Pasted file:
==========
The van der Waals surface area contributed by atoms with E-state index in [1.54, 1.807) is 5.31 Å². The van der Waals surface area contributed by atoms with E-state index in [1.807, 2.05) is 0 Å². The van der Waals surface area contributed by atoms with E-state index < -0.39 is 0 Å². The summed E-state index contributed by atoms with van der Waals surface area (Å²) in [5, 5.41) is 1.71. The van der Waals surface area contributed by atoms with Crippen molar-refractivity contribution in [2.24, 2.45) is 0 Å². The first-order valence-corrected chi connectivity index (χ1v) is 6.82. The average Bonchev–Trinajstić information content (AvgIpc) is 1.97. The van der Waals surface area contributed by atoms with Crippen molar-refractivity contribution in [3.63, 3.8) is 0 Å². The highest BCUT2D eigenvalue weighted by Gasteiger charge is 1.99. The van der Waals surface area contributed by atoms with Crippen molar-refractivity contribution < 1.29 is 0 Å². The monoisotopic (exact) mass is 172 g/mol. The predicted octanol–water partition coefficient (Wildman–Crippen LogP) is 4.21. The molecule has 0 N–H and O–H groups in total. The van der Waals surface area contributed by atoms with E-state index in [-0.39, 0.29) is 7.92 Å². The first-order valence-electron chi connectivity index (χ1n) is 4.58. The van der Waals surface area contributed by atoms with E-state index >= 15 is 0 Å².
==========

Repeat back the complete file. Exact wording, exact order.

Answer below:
The van der Waals surface area contributed by atoms with E-state index in [1.54, 1.807) is 5.31 Å². The van der Waals surface area contributed by atoms with E-state index in [1.807, 2.05) is 0 Å². The van der Waals surface area contributed by atoms with E-state index < -0.39 is 0 Å². The summed E-state index contributed by atoms with van der Waals surface area (Å²) in [5, 5.41) is 1.71. The van der Waals surface area contributed by atoms with Crippen molar-refractivity contribution in [2.24, 2.45) is 0 Å². The first-order valence-corrected chi connectivity index (χ1v) is 6.82. The average Bonchev–Trinajstić information content (AvgIpc) is 1.97. The van der Waals surface area contributed by atoms with Crippen molar-refractivity contribution in [3.63, 3.8) is 0 Å². The highest BCUT2D eigenvalue weighted by Gasteiger charge is 1.99. The van der Waals surface area contributed by atoms with Crippen molar-refractivity contribution < 1.29 is 0 Å². The monoisotopic (exact) mass is 172 g/mol. The predicted octanol–water partition coefficient (Wildman–Crippen LogP) is 4.21. The molecule has 0 N–H and O–H groups in total. The van der Waals surface area contributed by atoms with E-state index in [-0.39, 0.29) is 7.92 Å². The first-order valence-electron chi connectivity index (χ1n) is 4.58. The van der Waals surface area contributed by atoms with E-state index >= 15 is 0 Å².